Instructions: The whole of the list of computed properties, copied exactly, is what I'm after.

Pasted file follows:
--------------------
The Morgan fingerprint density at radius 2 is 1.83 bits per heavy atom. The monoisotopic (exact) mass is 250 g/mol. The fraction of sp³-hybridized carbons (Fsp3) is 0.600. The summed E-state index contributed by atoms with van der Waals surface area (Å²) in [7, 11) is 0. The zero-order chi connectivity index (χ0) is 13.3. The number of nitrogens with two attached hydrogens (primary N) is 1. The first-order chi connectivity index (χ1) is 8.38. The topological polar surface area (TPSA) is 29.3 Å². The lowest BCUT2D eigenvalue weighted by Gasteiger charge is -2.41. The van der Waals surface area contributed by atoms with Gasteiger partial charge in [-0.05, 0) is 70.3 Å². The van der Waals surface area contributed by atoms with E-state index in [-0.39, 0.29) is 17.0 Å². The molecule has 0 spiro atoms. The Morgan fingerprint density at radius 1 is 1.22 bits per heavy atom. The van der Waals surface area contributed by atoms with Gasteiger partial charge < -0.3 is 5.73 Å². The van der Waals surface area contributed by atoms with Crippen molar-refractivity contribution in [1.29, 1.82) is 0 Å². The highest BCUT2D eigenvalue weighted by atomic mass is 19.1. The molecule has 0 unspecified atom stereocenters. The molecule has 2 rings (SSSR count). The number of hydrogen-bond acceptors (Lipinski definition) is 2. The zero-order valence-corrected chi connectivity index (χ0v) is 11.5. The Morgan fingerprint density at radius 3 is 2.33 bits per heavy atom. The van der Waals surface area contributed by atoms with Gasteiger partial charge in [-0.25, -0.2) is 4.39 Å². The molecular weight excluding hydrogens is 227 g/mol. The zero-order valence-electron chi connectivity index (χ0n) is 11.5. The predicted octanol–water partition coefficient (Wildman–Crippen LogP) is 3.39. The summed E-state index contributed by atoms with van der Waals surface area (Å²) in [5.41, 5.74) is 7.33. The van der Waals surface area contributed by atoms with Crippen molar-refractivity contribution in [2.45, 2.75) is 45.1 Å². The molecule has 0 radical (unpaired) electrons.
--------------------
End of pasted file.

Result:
The Morgan fingerprint density at radius 2 is 1.83 bits per heavy atom. The monoisotopic (exact) mass is 250 g/mol. The fraction of sp³-hybridized carbons (Fsp3) is 0.600. The summed E-state index contributed by atoms with van der Waals surface area (Å²) in [7, 11) is 0. The zero-order chi connectivity index (χ0) is 13.3. The number of nitrogens with two attached hydrogens (primary N) is 1. The first-order chi connectivity index (χ1) is 8.38. The topological polar surface area (TPSA) is 29.3 Å². The lowest BCUT2D eigenvalue weighted by Gasteiger charge is -2.41. The van der Waals surface area contributed by atoms with Gasteiger partial charge in [-0.05, 0) is 70.3 Å². The van der Waals surface area contributed by atoms with E-state index in [-0.39, 0.29) is 17.0 Å². The molecule has 0 spiro atoms. The Morgan fingerprint density at radius 1 is 1.22 bits per heavy atom. The van der Waals surface area contributed by atoms with Gasteiger partial charge < -0.3 is 5.73 Å². The van der Waals surface area contributed by atoms with Crippen molar-refractivity contribution in [1.29, 1.82) is 0 Å². The highest BCUT2D eigenvalue weighted by atomic mass is 19.1. The molecule has 0 unspecified atom stereocenters. The molecule has 2 rings (SSSR count). The number of hydrogen-bond acceptors (Lipinski definition) is 2. The zero-order valence-corrected chi connectivity index (χ0v) is 11.5. The Morgan fingerprint density at radius 3 is 2.33 bits per heavy atom. The van der Waals surface area contributed by atoms with Gasteiger partial charge in [-0.25, -0.2) is 4.39 Å². The molecular weight excluding hydrogens is 227 g/mol. The zero-order valence-electron chi connectivity index (χ0n) is 11.5. The predicted octanol–water partition coefficient (Wildman–Crippen LogP) is 3.39. The summed E-state index contributed by atoms with van der Waals surface area (Å²) in [5.41, 5.74) is 7.33. The van der Waals surface area contributed by atoms with Crippen molar-refractivity contribution in [2.45, 2.75) is 45.1 Å². The molecule has 0 radical (unpaired) electrons.